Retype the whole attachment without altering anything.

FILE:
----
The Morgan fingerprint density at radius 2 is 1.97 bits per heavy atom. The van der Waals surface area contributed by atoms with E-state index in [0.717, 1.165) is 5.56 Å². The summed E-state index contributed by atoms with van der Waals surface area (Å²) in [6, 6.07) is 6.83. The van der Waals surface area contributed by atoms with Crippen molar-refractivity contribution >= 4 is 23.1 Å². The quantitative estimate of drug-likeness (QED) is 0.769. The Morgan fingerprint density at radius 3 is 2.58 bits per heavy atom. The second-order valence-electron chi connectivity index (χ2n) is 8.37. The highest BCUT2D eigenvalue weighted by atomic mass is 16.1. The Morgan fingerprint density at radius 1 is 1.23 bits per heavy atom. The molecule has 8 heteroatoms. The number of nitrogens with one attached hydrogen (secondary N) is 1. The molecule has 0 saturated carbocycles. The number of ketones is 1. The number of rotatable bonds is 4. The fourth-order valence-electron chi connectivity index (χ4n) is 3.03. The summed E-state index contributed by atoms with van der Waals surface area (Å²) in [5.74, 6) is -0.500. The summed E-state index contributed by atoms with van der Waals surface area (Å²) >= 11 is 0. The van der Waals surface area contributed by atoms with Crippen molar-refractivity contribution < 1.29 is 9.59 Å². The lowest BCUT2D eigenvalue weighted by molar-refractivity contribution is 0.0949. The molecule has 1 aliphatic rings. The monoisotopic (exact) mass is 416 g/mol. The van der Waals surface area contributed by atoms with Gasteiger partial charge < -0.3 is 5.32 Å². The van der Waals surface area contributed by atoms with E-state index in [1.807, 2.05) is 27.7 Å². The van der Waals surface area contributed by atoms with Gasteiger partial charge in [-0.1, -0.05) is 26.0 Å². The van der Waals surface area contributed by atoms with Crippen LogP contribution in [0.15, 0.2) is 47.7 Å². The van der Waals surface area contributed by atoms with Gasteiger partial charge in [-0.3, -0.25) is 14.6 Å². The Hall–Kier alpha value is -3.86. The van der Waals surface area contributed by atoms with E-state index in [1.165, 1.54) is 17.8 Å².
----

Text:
The Morgan fingerprint density at radius 2 is 1.97 bits per heavy atom. The van der Waals surface area contributed by atoms with E-state index in [0.717, 1.165) is 5.56 Å². The summed E-state index contributed by atoms with van der Waals surface area (Å²) in [6, 6.07) is 6.83. The van der Waals surface area contributed by atoms with Crippen molar-refractivity contribution >= 4 is 23.1 Å². The quantitative estimate of drug-likeness (QED) is 0.769. The Morgan fingerprint density at radius 3 is 2.58 bits per heavy atom. The second-order valence-electron chi connectivity index (χ2n) is 8.37. The highest BCUT2D eigenvalue weighted by atomic mass is 16.1. The Morgan fingerprint density at radius 1 is 1.23 bits per heavy atom. The molecule has 8 heteroatoms. The number of nitrogens with one attached hydrogen (secondary N) is 1. The molecule has 0 saturated carbocycles. The number of ketones is 1. The number of rotatable bonds is 4. The fourth-order valence-electron chi connectivity index (χ4n) is 3.03. The summed E-state index contributed by atoms with van der Waals surface area (Å²) in [5.74, 6) is -0.500. The summed E-state index contributed by atoms with van der Waals surface area (Å²) >= 11 is 0. The van der Waals surface area contributed by atoms with Crippen molar-refractivity contribution < 1.29 is 9.59 Å². The lowest BCUT2D eigenvalue weighted by molar-refractivity contribution is 0.0949. The molecule has 1 aliphatic rings. The monoisotopic (exact) mass is 416 g/mol. The van der Waals surface area contributed by atoms with Gasteiger partial charge < -0.3 is 5.32 Å². The van der Waals surface area contributed by atoms with E-state index in [1.807, 2.05) is 27.7 Å². The van der Waals surface area contributed by atoms with Gasteiger partial charge in [-0.1, -0.05) is 26.0 Å². The van der Waals surface area contributed by atoms with Crippen LogP contribution in [0.15, 0.2) is 47.7 Å². The van der Waals surface area contributed by atoms with Gasteiger partial charge in [-0.3, -0.25) is 14.6 Å². The Hall–Kier alpha value is -3.86. The van der Waals surface area contributed by atoms with E-state index in [1.165, 1.54) is 17.8 Å².